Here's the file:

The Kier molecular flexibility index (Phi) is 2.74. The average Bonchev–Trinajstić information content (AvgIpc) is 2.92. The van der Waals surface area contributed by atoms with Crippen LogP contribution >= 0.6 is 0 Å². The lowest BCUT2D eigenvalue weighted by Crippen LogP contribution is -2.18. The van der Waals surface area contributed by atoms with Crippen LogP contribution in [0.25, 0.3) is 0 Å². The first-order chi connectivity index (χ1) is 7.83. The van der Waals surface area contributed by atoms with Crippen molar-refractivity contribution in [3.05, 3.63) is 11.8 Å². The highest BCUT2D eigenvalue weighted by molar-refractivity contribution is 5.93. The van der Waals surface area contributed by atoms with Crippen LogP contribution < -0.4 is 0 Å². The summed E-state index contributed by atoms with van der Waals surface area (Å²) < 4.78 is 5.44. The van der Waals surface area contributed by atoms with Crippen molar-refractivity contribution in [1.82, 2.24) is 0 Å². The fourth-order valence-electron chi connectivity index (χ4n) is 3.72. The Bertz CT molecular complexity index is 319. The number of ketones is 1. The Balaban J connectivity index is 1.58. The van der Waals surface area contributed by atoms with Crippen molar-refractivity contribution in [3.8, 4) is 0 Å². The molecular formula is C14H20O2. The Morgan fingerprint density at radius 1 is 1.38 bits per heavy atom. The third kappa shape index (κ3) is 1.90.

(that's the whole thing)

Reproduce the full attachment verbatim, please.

The Kier molecular flexibility index (Phi) is 2.74. The average Bonchev–Trinajstić information content (AvgIpc) is 2.92. The van der Waals surface area contributed by atoms with Crippen LogP contribution >= 0.6 is 0 Å². The lowest BCUT2D eigenvalue weighted by Crippen LogP contribution is -2.18. The van der Waals surface area contributed by atoms with Crippen LogP contribution in [0.25, 0.3) is 0 Å². The first-order chi connectivity index (χ1) is 7.83. The van der Waals surface area contributed by atoms with Crippen molar-refractivity contribution in [3.05, 3.63) is 11.8 Å². The highest BCUT2D eigenvalue weighted by molar-refractivity contribution is 5.93. The van der Waals surface area contributed by atoms with Crippen LogP contribution < -0.4 is 0 Å². The summed E-state index contributed by atoms with van der Waals surface area (Å²) < 4.78 is 5.44. The van der Waals surface area contributed by atoms with Crippen molar-refractivity contribution in [1.82, 2.24) is 0 Å². The fourth-order valence-electron chi connectivity index (χ4n) is 3.72. The Bertz CT molecular complexity index is 319. The number of ketones is 1. The Balaban J connectivity index is 1.58. The van der Waals surface area contributed by atoms with Crippen molar-refractivity contribution in [3.8, 4) is 0 Å². The molecular formula is C14H20O2. The Morgan fingerprint density at radius 1 is 1.38 bits per heavy atom. The third kappa shape index (κ3) is 1.90.